Farming is a lonely job. Lonely because I spend a lot of time alone; lonely because very few people are interested in doing it. Saying this out loud probably makes me a whiner, because the number of young people farming is rising for the first time in a century.
Even though the numbers are rising, there still aren’t very many of us–farmers and ranchers comprise only 2% of the U.S. population, and organic farmers are only a small percentage of those. Even within organic farming, there is an incredible diversity of business models and crops/animals/services to cultivate and sell, it’s amazing that farmers have much to compare when they do manage to see each other. Compounding that, the people that I have the most in common with are my direct competition–sadly I’ve heard from other young farmers that farmer’s markets become places to hide all faults and put on a brave face about their stumbling blocks. Other young farmers I talk to are most likely to hide growing pains from the only people who have good advice about relieving them. Or experienced growers are reluctant to share because they’re afraid of the growing numbers of organic small-scale growers selling at market.
Moments that make me lonely:
Looking at my farm, noticing how small it is. And dry. And weedy. Looking around for someone to save me from my dry small weedy farm.
Walking produce deliveries into restaurants and feeling embarrassed about my torn pants and dirty hands.
Getting a beer with my friends, trying to explain my job, noticing they’re bored talking about radishes, secretly wishing I had someone to talk about radishes with.
Trying to come up with relevant questions to ask my friends about their summer hobbies.
Trying to remember a time I had summer hobbies.
The first farmer I worked for had a set response to complaints from his crew. He’d say “Welcome to farming, you’re overworked and underpaid, get used to it.” Working for him painted a nightmarish picture of organic agriculture as a lifestyle of suffering; as a young punk I imagined myself finding some sort of loophole to escape his pitfalls. Now that I’m in my 2nd year of running my own farm, I’ve realized that his pitfalls were all symptoms of success and someday I hope I can be good enough to fall into them! And I miss suffering with others. Its a small thing to look into someone else’s eyes and see the singular wild look that 8 hours of thinning carrots can bring; the only thing better than seeing a mirror of your own eyes is coming up with daydreams to escape the carrots together.
I have a hard time finding friends within the local food movement–let alone people who have never seen how a carrot grows. Organic farmers are up against century-long cultural movement to reduce the number of people working land–As Barbara Kingsolver wrote in her section of “Letters to a Young Farmer,”
“…however calloused your hands, however grimy the uniform, however your back may sometimes ache, you are a professional. Your vocation is creative, necessary, and intellectually demanding. Unfortunately, you’ll run into a lot of people who won’t see you that way. You’re the offspring of a generation—mine—that largely turned its back on the land and its benefaction. We, in our turn, were raised by a generation that set itself hard to the project of escaping from agriculture. For the latter half of the 20th century, the official story was that modern ingenuity could mechanize farming so efficiently, a handful of folks could oversee the process while everyone else fled the tyrannies of farm life and rural stultification. Legions believed that story, trained their sights on the city lights, and never looked back. Or they were heartbroken at the prospect of forsaking their family livelihood, but still were forced by poverty to leave the farm for the factory. In any case, they counseled us, their children, to stay in school and study hard so we could score a respectable life sitting at a desk indoors and never get dirt under our fingernails at all.”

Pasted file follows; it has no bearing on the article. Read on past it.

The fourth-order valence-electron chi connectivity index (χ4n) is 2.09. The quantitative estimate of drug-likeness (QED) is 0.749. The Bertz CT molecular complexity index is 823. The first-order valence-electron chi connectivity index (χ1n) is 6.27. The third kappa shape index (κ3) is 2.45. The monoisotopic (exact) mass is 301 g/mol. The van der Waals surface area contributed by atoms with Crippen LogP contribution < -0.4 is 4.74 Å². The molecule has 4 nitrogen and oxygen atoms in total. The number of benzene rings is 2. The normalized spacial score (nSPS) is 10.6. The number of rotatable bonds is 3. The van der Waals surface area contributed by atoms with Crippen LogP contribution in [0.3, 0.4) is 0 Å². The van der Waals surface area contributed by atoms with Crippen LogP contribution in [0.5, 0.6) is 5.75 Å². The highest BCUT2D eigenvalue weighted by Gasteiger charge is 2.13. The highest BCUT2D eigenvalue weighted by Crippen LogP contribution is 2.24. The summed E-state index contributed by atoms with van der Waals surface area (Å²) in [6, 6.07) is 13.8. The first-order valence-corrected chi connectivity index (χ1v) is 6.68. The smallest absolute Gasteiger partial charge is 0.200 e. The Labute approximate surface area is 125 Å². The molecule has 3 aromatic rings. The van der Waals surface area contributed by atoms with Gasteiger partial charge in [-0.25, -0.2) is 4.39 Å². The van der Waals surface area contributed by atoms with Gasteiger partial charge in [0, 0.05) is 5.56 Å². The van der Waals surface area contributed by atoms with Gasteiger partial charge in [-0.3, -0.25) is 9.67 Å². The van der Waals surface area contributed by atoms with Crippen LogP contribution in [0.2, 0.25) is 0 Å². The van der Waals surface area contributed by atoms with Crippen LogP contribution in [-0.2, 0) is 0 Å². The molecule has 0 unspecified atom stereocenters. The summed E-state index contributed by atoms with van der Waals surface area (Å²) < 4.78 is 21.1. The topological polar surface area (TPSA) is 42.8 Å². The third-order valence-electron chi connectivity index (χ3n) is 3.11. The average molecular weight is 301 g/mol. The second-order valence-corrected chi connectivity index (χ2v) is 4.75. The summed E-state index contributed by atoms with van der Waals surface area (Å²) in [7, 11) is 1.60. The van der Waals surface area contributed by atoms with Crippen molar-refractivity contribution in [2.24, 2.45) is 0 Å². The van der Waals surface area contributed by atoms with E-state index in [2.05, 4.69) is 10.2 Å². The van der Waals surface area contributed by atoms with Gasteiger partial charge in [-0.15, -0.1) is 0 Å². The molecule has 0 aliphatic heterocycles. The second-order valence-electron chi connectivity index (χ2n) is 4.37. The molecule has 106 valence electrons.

Ironically, she ends her letter with a plea for us to wash our hands. I’m tired of arguing with myself about whether or not starting a farm is a good financial choice. I’m tired of explaining to customers why they should pay $3 for a bunch of carrots. I’m tired of walking around the farm and feeling like I don’t understand what the plants are doing. But I need to prepare myself for doing all of those things for the next 20 years. And the only people who can teach me how to do that are other farmers.
Sandpoint is technically a town of 8,000 people. There are close to 40 farms that sell at our farmer’s market. That’s a lot of people that I could ask about how to keep carrots weed free, or how to choose the appropriate greenhouse, or how to keep root maggot out of the turnips. It’s hard to overcome my pride in admitting that this is my 5th year working in farming and I still don’t know how to get carrots to germinate well; but my relief from loneliness hinges on it.
What’s really incredible to me is that I can spend the whole day stewing in loneliness, and it only takes a small moment to dispel it. I love the look on Jess Vouk’s face when I show her something I grew that she couldn’t order anywhere else. I love watching my CSA members leave my pickup with arms loaded down with food that was made within 50 miles of where they live. I love watching Alani bring lunches to work made out of food we grew. I love watching other farmers discover a companion in me–realize that I could be the person they could talk about nematodes with. Even me.
We’re all we’ve got. My community of people who understand my work are making the past two growing seasons worthwhile. In October, I’m going to get a beer and laugh about all this pain and overwork. My table is open if you want to join me–whether or not you know about nematodes.